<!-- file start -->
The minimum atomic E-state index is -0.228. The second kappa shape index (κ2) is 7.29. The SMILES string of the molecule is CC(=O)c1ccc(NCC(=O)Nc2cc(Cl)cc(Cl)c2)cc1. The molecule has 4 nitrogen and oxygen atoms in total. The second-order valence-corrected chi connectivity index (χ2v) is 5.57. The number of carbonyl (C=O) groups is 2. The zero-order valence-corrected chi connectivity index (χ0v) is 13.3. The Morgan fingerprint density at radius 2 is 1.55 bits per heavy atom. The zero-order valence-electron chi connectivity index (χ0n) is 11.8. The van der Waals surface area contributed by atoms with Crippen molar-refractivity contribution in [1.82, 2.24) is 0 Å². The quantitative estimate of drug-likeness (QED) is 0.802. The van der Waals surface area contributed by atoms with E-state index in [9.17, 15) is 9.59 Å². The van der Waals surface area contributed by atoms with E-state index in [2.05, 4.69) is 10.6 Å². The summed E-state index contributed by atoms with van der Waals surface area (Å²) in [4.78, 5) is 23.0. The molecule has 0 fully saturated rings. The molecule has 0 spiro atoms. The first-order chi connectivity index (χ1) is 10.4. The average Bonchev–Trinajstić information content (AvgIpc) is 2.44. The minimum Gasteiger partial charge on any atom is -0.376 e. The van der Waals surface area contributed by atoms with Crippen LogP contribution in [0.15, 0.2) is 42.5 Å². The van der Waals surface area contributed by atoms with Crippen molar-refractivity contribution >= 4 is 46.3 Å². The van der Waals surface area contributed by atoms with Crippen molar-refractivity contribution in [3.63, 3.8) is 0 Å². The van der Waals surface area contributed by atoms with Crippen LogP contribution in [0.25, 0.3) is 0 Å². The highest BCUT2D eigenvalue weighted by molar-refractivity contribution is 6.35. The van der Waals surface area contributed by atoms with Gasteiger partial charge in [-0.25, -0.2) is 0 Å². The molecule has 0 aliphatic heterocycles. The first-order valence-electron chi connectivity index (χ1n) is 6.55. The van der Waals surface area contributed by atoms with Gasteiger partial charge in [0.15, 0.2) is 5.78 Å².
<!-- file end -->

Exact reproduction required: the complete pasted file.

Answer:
The minimum atomic E-state index is -0.228. The second kappa shape index (κ2) is 7.29. The SMILES string of the molecule is CC(=O)c1ccc(NCC(=O)Nc2cc(Cl)cc(Cl)c2)cc1. The molecule has 4 nitrogen and oxygen atoms in total. The second-order valence-corrected chi connectivity index (χ2v) is 5.57. The number of carbonyl (C=O) groups is 2. The zero-order valence-corrected chi connectivity index (χ0v) is 13.3. The Morgan fingerprint density at radius 2 is 1.55 bits per heavy atom. The zero-order valence-electron chi connectivity index (χ0n) is 11.8. The van der Waals surface area contributed by atoms with Crippen molar-refractivity contribution in [1.82, 2.24) is 0 Å². The quantitative estimate of drug-likeness (QED) is 0.802. The van der Waals surface area contributed by atoms with E-state index in [9.17, 15) is 9.59 Å². The van der Waals surface area contributed by atoms with E-state index in [2.05, 4.69) is 10.6 Å². The summed E-state index contributed by atoms with van der Waals surface area (Å²) in [4.78, 5) is 23.0. The molecule has 0 fully saturated rings. The molecule has 0 spiro atoms. The first-order chi connectivity index (χ1) is 10.4. The average Bonchev–Trinajstić information content (AvgIpc) is 2.44. The minimum Gasteiger partial charge on any atom is -0.376 e. The van der Waals surface area contributed by atoms with Crippen LogP contribution in [0.15, 0.2) is 42.5 Å². The van der Waals surface area contributed by atoms with Crippen molar-refractivity contribution >= 4 is 46.3 Å². The van der Waals surface area contributed by atoms with Crippen molar-refractivity contribution in [3.63, 3.8) is 0 Å². The van der Waals surface area contributed by atoms with Crippen LogP contribution in [0.25, 0.3) is 0 Å². The highest BCUT2D eigenvalue weighted by molar-refractivity contribution is 6.35. The van der Waals surface area contributed by atoms with Gasteiger partial charge in [-0.25, -0.2) is 0 Å². The molecule has 0 aliphatic heterocycles. The first-order valence-electron chi connectivity index (χ1n) is 6.55. The van der Waals surface area contributed by atoms with Gasteiger partial charge in [0.15, 0.2) is 5.78 Å².